When last we met we had discussed how to prevent ice dams. One of the best routes taken to prevent water damage was to use a rake to remove excess snow from your roof. Ice dams aside, many people become concerned with the idea that their roof may cave in should the snow pile up as it did last winter. The issue of snow removal comes down to two major criteria: the first centers on being savvy about the type of snow that has fallen while the second is knowing the weight threshold of your roof. If you haven’t thought about either of these previously mentioned ideas you’re in the clear. We’ll flesh both out for you right now.
Knowing your snow is the most important factor in determining whether you need to address your roof. All snow is not created equally. In fact, this past week in Southern New England gave us a great lesson in snow differential. Friday’s storm, for example, brought forth heavy wet snow while Monday’s squall dumped upon us the soft, fluffy variety. Wet snow tends to weigh six to seven times more than the fluffy stuff; therefore, your roof can handle exponentially more fluffy snow than that of the wet. Most experts advise that you should start removing snow once your reach six inches of accumulations, which might be a bit over cautious. Your roof can hold much more than six inches of fluffy snow.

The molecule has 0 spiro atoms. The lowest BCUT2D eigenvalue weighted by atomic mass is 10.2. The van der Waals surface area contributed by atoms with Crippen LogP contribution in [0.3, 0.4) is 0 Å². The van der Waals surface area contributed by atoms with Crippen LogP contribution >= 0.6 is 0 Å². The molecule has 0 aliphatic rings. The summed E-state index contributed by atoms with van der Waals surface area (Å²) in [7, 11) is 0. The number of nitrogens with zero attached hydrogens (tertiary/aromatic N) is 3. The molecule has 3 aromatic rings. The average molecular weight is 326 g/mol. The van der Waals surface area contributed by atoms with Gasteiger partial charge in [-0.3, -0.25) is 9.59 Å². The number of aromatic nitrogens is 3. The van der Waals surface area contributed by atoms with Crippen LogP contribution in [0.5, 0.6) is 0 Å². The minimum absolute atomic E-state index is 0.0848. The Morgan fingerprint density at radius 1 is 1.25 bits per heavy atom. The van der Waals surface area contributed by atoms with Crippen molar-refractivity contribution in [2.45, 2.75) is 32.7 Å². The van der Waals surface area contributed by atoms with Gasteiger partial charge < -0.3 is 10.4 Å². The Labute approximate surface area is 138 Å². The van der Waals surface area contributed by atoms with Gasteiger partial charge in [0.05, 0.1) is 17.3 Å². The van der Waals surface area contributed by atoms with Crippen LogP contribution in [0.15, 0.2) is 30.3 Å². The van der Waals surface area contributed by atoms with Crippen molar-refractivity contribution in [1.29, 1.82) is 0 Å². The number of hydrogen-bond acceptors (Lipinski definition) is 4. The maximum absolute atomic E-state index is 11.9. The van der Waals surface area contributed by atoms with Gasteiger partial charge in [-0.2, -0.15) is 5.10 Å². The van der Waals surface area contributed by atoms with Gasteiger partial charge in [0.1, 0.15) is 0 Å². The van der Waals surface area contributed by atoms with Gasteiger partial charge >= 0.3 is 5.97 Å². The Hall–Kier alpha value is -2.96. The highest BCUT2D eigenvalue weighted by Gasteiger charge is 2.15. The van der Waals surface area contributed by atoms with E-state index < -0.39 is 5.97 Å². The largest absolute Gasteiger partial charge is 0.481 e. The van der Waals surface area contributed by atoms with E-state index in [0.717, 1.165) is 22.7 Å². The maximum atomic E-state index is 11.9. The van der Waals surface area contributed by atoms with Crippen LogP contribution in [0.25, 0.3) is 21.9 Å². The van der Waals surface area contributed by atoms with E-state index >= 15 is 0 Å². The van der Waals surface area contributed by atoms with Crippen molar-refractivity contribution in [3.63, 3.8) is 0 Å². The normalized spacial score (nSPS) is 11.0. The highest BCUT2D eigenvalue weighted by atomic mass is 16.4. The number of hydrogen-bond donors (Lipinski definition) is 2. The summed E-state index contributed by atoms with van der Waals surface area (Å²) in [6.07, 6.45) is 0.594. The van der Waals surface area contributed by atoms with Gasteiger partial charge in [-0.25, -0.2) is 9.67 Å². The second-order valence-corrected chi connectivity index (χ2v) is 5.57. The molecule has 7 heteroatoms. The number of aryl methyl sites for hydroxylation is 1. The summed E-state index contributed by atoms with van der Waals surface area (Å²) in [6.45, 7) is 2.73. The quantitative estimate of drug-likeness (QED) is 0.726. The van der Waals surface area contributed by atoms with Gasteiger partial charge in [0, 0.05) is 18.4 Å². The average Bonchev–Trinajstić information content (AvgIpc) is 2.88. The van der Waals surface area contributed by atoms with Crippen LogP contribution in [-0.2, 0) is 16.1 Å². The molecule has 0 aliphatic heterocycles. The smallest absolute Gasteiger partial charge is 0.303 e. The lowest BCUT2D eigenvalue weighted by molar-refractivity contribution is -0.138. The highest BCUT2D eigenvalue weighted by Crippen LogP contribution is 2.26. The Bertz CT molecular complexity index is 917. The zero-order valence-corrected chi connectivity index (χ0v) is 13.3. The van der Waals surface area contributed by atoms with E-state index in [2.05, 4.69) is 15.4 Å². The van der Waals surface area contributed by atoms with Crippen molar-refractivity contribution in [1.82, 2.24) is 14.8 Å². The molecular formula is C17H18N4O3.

Another aspect to consider is that homes are built to a specific code depending upon the region in which you live. Should you—as I’m guessing many of you reading this do—live within a region known for heavy snowfall, your roof has been constructed to code in order to support said snowfall. Now if you had called Rhode Island Home Improvement to have us replace your roof this would be a non-issue. Our Protec shingles are specifically devised to keep your home safe from the worst New England winters have to offer. Both durable and reliable, the Protec shingle will not let you down!
Finally, the one thing to remember when removing snow from your roof is to not be a cowboy. You don’t want to be one of these yahoos who skates off his or her roof into a rose bush each and every winter. If a snow rake will not suffice for your particular home call a professional before attempting it yourself. Stay safe out there, people!